Tuesday, May 24, 2011

Asset Stripping Greece could lead to a return of the Colonels!

I do not often find myself in disagreement with John Redwood MP, and on matters economic, If I do, I generally hold my silence, bowing to his greater experience and formidable analytical abilities. His Diary Entry discussing the debate for this afternoon in the House of Commons, on UK money for the EU bail outs, proffers three steps to remove ourselves from the present mess. I could not be in greater disagreement when he comes to support the next best step as being the privatisation of the assets of the periperal countries, which is presently being everywhere proposed as a cure-all for the eurozone debtor countries.

Were we only setting out to help Greece as if we had no part in causing the predicament in which that country now finds itself, Mr Redwood's proposals might make sense, especially in an environment where the present EU status quo might conceivably feasibly be foreseen as continuing. Unhappily it cannot!

We are far from being in such a happy position, however, although more correctly speaking it is the Euro Group of countries that are not, Britain being outside the Eurozone, and in a roughly similar situation to Greece itself ( that matter being best left for another posting on another day) is somewhat slightly less culpable over Greece.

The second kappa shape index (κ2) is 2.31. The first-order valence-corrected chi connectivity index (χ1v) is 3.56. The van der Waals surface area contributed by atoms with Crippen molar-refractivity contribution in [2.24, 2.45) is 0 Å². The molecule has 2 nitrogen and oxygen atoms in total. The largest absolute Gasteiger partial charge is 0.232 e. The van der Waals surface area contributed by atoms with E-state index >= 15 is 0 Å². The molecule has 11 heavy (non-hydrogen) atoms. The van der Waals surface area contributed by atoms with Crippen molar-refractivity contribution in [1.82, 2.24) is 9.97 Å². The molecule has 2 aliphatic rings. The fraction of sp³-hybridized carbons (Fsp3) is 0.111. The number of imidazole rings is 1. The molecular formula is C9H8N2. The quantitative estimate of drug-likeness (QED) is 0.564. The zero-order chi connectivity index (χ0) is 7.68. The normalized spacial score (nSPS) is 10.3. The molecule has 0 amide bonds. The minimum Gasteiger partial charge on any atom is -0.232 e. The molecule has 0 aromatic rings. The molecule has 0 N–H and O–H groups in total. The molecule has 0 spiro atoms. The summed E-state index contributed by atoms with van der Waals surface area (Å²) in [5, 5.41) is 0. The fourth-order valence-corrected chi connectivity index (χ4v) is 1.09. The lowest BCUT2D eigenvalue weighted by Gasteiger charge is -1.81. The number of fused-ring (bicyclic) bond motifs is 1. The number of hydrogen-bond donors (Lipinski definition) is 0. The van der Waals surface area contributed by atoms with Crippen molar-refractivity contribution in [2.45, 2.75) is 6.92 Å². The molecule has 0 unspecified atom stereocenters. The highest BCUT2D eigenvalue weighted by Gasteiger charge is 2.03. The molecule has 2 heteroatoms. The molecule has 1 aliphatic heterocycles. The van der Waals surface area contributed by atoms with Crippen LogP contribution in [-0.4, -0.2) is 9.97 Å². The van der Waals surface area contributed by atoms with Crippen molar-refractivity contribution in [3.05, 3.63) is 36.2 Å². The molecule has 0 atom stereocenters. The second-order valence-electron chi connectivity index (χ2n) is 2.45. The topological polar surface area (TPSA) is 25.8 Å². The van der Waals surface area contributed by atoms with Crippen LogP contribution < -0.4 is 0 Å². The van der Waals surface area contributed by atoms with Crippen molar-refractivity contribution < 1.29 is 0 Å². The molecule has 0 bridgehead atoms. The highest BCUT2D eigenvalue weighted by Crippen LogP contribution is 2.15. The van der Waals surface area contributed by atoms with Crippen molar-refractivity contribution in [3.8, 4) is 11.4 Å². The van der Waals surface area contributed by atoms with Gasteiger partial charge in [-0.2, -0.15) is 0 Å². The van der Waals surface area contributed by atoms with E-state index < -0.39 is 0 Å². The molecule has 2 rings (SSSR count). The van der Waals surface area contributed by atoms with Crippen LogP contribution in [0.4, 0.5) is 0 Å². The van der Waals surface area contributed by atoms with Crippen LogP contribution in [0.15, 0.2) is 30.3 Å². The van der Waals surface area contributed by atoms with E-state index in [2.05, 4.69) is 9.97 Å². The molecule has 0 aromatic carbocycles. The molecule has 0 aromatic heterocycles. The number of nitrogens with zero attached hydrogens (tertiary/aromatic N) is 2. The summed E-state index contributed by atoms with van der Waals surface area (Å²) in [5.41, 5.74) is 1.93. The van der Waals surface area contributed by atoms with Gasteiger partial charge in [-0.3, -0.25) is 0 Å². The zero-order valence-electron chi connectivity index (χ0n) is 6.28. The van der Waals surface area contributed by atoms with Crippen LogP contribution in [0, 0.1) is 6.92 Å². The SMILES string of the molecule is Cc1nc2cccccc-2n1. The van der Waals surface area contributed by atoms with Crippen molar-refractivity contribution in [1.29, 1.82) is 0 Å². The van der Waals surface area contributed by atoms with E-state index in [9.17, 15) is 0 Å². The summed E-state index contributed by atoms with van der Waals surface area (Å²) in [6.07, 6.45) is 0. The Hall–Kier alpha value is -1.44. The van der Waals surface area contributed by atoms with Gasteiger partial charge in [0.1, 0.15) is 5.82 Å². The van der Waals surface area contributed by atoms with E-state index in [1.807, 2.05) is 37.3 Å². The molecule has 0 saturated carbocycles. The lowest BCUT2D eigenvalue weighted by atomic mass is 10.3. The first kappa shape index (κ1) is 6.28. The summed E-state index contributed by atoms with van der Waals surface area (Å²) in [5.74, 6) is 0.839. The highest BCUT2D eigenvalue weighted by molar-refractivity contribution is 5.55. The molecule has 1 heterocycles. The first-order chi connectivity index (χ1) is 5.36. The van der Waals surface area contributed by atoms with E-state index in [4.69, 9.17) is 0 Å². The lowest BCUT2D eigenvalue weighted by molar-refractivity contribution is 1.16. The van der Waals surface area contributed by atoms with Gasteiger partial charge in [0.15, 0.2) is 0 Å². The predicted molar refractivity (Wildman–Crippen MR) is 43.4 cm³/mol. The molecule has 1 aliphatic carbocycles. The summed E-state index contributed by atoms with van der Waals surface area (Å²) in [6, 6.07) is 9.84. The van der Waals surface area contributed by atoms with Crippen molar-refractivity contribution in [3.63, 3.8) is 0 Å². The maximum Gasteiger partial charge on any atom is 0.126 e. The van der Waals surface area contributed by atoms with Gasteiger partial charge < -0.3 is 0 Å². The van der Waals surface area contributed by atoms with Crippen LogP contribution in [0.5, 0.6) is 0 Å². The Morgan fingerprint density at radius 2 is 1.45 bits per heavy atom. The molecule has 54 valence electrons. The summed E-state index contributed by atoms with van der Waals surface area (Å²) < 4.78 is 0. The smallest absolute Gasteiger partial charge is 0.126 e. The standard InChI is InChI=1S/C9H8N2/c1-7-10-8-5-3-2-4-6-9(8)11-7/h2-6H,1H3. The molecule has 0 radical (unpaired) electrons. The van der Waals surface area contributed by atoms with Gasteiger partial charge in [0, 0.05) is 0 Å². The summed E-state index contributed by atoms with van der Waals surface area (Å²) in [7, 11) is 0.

The ECB and the Euro Group are directly responsible for the mess and asset stripping as now proposed, thereby rewarding the guiltiest, can only result in a return of something like the former government of the  Greek Colonels, also risking moving on to a Franco replacement in Spain and perhaps even a Salazar in Portugal.

The steps towards the economic ruination of the peripheral states in the EU, when viewed against the recent history of the common currency, can only be seen as both inevitable and therefore deliberate. If the assets of these states are sequestered and end up in the hands of the stronger Euro Zone nations, the people of such robbed nations will hardly be likely to allow that situation to continue for very long.

Privatisation, as it is now being euphemistically phrased, is a means whereby worthless paper, which should never have been issued in the first place, can be used to aquire assets of substance. The people of any nation, under new governments outside of the EU, would be entirely correct to regain title to such privatised assets without offering any compensation, given the means by which they had been stolen in the first place! The ECB and the EU Banks aquiring these distressed properties will thereby end up no better off, merely have returned a worse fascism even than their own to our Continent.

Irish Times report on Greek Asset sales is here.



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